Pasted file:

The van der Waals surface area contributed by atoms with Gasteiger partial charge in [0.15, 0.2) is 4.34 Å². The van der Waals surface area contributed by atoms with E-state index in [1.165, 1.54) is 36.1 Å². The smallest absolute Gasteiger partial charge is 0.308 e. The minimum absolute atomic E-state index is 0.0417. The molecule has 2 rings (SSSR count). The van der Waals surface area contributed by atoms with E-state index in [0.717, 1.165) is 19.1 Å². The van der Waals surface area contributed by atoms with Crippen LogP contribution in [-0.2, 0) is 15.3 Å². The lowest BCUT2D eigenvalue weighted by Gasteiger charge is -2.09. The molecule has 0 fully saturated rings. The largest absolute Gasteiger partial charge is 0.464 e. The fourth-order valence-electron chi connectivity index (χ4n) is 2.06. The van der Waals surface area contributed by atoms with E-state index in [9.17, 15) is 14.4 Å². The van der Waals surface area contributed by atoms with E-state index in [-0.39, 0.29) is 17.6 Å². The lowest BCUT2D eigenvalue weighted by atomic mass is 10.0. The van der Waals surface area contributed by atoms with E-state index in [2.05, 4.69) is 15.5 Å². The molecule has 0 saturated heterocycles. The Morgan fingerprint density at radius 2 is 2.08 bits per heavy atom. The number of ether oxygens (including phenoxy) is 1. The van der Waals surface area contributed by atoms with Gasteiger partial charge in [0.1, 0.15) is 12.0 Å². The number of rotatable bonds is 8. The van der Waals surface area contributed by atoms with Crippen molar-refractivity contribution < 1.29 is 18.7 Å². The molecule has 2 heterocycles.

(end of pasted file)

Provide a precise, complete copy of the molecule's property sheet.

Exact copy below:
The van der Waals surface area contributed by atoms with Gasteiger partial charge in [0.15, 0.2) is 4.34 Å². The van der Waals surface area contributed by atoms with E-state index in [1.165, 1.54) is 36.1 Å². The smallest absolute Gasteiger partial charge is 0.308 e. The minimum absolute atomic E-state index is 0.0417. The molecule has 2 rings (SSSR count). The van der Waals surface area contributed by atoms with E-state index in [0.717, 1.165) is 19.1 Å². The van der Waals surface area contributed by atoms with Crippen LogP contribution in [-0.2, 0) is 15.3 Å². The lowest BCUT2D eigenvalue weighted by Gasteiger charge is -2.09. The molecule has 0 fully saturated rings. The largest absolute Gasteiger partial charge is 0.464 e. The fourth-order valence-electron chi connectivity index (χ4n) is 2.06. The van der Waals surface area contributed by atoms with E-state index in [9.17, 15) is 14.4 Å². The van der Waals surface area contributed by atoms with E-state index in [-0.39, 0.29) is 17.6 Å². The lowest BCUT2D eigenvalue weighted by atomic mass is 10.0. The van der Waals surface area contributed by atoms with E-state index in [2.05, 4.69) is 15.5 Å². The molecule has 0 saturated heterocycles. The Morgan fingerprint density at radius 2 is 2.08 bits per heavy atom. The number of ether oxygens (including phenoxy) is 1. The van der Waals surface area contributed by atoms with Gasteiger partial charge in [0.1, 0.15) is 12.0 Å². The number of rotatable bonds is 8. The van der Waals surface area contributed by atoms with Crippen molar-refractivity contribution < 1.29 is 18.7 Å². The molecule has 2 heterocycles.